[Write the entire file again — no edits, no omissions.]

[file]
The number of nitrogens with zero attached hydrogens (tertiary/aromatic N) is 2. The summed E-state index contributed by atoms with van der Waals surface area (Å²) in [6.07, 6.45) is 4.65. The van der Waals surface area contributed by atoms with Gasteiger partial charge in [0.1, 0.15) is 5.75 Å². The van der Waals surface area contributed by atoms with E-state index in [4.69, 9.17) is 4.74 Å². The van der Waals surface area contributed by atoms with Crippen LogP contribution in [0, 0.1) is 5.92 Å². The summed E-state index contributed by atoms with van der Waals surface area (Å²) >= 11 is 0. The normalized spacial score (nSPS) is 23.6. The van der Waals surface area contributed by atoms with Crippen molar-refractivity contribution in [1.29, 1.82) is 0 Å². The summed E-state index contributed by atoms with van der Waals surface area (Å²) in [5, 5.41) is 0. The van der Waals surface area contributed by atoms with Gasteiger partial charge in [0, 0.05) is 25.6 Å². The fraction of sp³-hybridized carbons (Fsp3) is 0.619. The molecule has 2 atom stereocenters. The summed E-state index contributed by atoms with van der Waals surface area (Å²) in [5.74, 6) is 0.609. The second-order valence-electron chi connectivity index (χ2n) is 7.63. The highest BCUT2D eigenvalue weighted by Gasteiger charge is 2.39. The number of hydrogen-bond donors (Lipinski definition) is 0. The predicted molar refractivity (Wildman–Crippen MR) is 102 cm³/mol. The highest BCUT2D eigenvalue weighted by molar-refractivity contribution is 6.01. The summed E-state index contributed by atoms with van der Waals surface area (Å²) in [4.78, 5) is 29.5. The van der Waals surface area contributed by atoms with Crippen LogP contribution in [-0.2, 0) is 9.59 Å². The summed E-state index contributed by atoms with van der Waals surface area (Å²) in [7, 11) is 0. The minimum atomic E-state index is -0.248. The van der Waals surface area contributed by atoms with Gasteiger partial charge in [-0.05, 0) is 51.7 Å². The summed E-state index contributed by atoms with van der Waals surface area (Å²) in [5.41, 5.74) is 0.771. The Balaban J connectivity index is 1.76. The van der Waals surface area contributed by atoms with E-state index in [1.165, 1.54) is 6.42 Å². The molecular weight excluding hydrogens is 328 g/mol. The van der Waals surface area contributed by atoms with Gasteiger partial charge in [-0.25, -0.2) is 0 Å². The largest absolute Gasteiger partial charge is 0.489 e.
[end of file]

The number of nitrogens with zero attached hydrogens (tertiary/aromatic N) is 2. The summed E-state index contributed by atoms with van der Waals surface area (Å²) in [6.07, 6.45) is 4.65. The van der Waals surface area contributed by atoms with Gasteiger partial charge in [0.1, 0.15) is 5.75 Å². The van der Waals surface area contributed by atoms with E-state index in [4.69, 9.17) is 4.74 Å². The van der Waals surface area contributed by atoms with Crippen LogP contribution in [0, 0.1) is 5.92 Å². The summed E-state index contributed by atoms with van der Waals surface area (Å²) >= 11 is 0. The normalized spacial score (nSPS) is 23.6. The van der Waals surface area contributed by atoms with Crippen molar-refractivity contribution in [1.29, 1.82) is 0 Å². The summed E-state index contributed by atoms with van der Waals surface area (Å²) in [5, 5.41) is 0. The van der Waals surface area contributed by atoms with Gasteiger partial charge in [0, 0.05) is 25.6 Å². The fraction of sp³-hybridized carbons (Fsp3) is 0.619. The molecule has 2 atom stereocenters. The summed E-state index contributed by atoms with van der Waals surface area (Å²) in [5.74, 6) is 0.609. The second-order valence-electron chi connectivity index (χ2n) is 7.63. The highest BCUT2D eigenvalue weighted by Gasteiger charge is 2.39. The number of hydrogen-bond donors (Lipinski definition) is 0. The predicted molar refractivity (Wildman–Crippen MR) is 102 cm³/mol. The highest BCUT2D eigenvalue weighted by molar-refractivity contribution is 6.01. The summed E-state index contributed by atoms with van der Waals surface area (Å²) in [4.78, 5) is 29.5. The van der Waals surface area contributed by atoms with Crippen LogP contribution in [-0.2, 0) is 9.59 Å². The summed E-state index contributed by atoms with van der Waals surface area (Å²) in [7, 11) is 0. The minimum atomic E-state index is -0.248. The van der Waals surface area contributed by atoms with Gasteiger partial charge in [-0.05, 0) is 51.7 Å². The summed E-state index contributed by atoms with van der Waals surface area (Å²) in [5.41, 5.74) is 0.771. The Balaban J connectivity index is 1.76. The van der Waals surface area contributed by atoms with E-state index in [1.165, 1.54) is 6.42 Å². The molecular weight excluding hydrogens is 328 g/mol. The van der Waals surface area contributed by atoms with Gasteiger partial charge in [-0.25, -0.2) is 0 Å². The largest absolute Gasteiger partial charge is 0.489 e.